Know Thy Neighbour: Picture This

When wandering into the charming, “The Little Gallery”, in Sydney’s Five Dock, visitors are welcomed by an eclectic mix of contemporary, landscape, portrait, abstract and mixed-media artworks. And given the diversity of the collection, one could easily assume that the pieces were painted by a variety of different artists. But gallery director Christine Curtis often cheekily anticipates the question, and with a brilliant smile will say, “Yes, these are all my own paintings.”

Originally from Barnsley, South Yorkshire, in England, Christine’s sense of unbridled artistic adventure was born from a penchant for travelling and languages. “My parents loved to travel and from a young age I was immediately drawn to visiting different corners of the world and meeting people of different nationalities. It’s what inspires my work today, and because of it I like to embrace all forms of artistic styles and influences,” she says. 

Christine’s talents were discovered early on – she was completing an Art and Design degree at the University of Newcastle upon Tyne and had entered a national art competition. While visiting her parents in Abu Dhabi during semester break, she received a call asking her to return to London so the Lord Mayor could present her with the illustrious ”Sign Centre Award”. “It was a very exciting time for me, as not only did I realise I was on the right path, but it led to multiple job offers at some of London’s most notable design houses,” she says.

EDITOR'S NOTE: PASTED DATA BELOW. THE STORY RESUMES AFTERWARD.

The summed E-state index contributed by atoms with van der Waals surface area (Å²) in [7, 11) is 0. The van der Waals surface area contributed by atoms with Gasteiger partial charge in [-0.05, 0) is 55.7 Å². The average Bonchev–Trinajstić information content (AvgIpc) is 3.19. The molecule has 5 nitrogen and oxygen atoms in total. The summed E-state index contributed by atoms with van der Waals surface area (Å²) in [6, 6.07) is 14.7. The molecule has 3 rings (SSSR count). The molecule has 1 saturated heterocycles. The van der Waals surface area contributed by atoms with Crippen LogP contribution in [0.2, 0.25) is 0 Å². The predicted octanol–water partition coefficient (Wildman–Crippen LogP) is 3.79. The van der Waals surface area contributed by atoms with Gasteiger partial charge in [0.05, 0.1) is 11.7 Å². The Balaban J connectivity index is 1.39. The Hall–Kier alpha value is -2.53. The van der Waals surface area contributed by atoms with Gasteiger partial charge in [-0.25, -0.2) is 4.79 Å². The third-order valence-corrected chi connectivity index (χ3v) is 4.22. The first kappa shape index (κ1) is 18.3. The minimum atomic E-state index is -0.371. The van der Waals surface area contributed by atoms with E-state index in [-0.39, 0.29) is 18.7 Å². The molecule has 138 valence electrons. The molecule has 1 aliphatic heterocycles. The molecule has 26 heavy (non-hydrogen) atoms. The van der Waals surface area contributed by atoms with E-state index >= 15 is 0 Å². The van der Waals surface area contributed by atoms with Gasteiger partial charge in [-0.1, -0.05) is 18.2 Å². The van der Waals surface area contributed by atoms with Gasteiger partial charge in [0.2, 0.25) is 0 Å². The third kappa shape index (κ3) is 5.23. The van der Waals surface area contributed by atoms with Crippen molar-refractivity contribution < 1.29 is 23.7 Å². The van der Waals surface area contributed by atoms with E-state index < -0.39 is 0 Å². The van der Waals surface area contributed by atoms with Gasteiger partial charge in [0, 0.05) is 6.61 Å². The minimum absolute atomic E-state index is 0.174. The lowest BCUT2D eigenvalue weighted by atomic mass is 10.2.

Christine enjoyed her first year working in bustling London but it wasn’t long before the travel bug bit again, and she was off to explore the Middle East and more of Europe. “I’ve never been afraid of travelling alone and going to a different country, learning a new language and immersing myself in the life.”

Her paintbrush would eventually find its next home in Germany’s Düsseldorf, where she was employed at the country’s number-one advertising agency, BBDO, in their film and creative department. “I always look for opportunities to work with creative people, where ideas are always flowing. I tend to thrive when I am around creativity and diversity.” Concurrently, Christine set up a successful home studio where she would sell her pieces and take on commissions. “If you can paint, it can follow you wherever you go and it will look after you.” 

Christine would call Düsseldorf home for the next 20 years while raising two beautiful children, Gemma and Matthew. She proudly boasts, “I love that my children are bilingual. Gemma, who is now 30, is back in Germany working for a large telecommunications company. Every month she is in a different country. I definitely passed the travel gene onto my kids, just as my parents passed theirs onto me.” 

In the recent Sustainability Awards, hosted by the City of Canada Bay, The Little Gallery won the Child Friendly Business Award.

Christine eventually returned to the Middle East to accept a pivotal role that would change her life.

“I hadn’t ever considered becoming a classroom teacher but was offered the job because I had studied art. So I accepted the new challenge and surprisingly found that I was a natural-born teacher. My connection with the children was so gratifying, for them as it was for me.”